Novel Effects of High Pressure on Superconductivity
Narelle J. Hillier
Department of Physics, Washington University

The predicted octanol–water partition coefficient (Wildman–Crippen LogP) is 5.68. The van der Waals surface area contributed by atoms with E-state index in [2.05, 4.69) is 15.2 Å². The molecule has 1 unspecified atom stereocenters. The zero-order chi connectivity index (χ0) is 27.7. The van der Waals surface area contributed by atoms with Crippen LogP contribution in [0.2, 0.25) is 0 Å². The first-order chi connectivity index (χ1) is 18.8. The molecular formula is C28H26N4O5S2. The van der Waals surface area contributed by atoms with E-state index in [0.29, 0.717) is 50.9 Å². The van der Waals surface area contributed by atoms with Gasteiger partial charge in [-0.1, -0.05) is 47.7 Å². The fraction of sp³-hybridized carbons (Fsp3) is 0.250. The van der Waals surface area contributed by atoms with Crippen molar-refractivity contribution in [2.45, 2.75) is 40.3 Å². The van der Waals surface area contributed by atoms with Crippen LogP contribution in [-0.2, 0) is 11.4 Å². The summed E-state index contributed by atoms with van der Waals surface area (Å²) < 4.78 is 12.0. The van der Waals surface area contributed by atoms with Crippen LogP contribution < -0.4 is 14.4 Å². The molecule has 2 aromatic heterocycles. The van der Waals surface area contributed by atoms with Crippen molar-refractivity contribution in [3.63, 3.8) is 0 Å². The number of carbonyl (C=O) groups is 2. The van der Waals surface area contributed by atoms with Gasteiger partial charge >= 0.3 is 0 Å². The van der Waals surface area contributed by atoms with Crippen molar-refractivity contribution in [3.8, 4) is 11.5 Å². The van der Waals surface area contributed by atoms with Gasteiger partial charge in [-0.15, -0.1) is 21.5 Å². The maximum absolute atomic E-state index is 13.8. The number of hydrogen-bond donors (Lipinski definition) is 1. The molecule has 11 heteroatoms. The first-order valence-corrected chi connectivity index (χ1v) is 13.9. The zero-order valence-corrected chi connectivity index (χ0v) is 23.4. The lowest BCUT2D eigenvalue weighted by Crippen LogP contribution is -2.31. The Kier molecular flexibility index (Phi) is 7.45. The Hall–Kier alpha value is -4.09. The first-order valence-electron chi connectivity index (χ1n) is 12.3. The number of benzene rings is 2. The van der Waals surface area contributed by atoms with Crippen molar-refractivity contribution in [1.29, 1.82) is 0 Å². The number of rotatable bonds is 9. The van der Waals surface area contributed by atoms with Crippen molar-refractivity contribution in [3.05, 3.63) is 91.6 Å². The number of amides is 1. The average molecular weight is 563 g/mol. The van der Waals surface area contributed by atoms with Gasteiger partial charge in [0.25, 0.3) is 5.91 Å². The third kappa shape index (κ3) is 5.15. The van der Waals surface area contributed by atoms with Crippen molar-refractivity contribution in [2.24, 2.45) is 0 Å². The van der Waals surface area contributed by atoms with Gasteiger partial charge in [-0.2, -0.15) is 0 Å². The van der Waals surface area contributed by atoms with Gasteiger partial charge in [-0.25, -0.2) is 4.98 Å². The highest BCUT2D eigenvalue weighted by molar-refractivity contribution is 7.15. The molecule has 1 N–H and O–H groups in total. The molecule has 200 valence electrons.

Superconductivity has been studied extensively since it was first discovered by Kamerlingh Onnes over 100 years ago. High pressure studies are vital in furthering our understanding of this novel state, as pressure allows researchers to enhance the properties of existing superconductors, to find new superconductors, and to test the validity of theoretical models. Following an introduction to superconductivity I will give a brief overview of high pressure techniques used to study materials at extreme pressures, including He-gas and diamond anvil cell (DAC) systems. The focus will then turn to the novel properties of various materials under extreme pressure. At high pressure Li shows a marked deviation from free-electron behavior, leading to a superconducting transition temperature that is among the highest of all elemental superconductors. Mg, however, has not been found to be superconducting. By substituting divalent Mg for monovalent Li to create Li(Mg) alloys, it is possible to explore the effect of increasing electron concentration on the phase diagram, Tc(P). Finally, the cuprate and iron-based materials are considered high-Tc superconductors. These layered compounds exhibit anisotropic behavior under pressure. Precise hydrostatic measurements of dTc/dP on HgBa2CuO4+d carried out in conjunction with uniaxial pressure experiments provide insight into the effect of each of the lattice parameters on Tc. Among the iron-based materials, the LnFePO (Ln = La, Pr, Nd) materials have not been studied extensively due to their relatively low transition temperatures. However, various high pressure measurements indicate a startling array of pressure dependences. For various pressure media, the superconducting transition temperature may either increase or decrease with increasing pressure! These findings, along with other high-pressure studies on iron-based compounds, show startling evidence that the superconducting state in the iron-based superconductors is highly sensitive to lattice strain. Hydrostatic and uniaxial measurements are therefore vital for understanding the nature of superconductivity in these materials and for determining how to enhance Tc.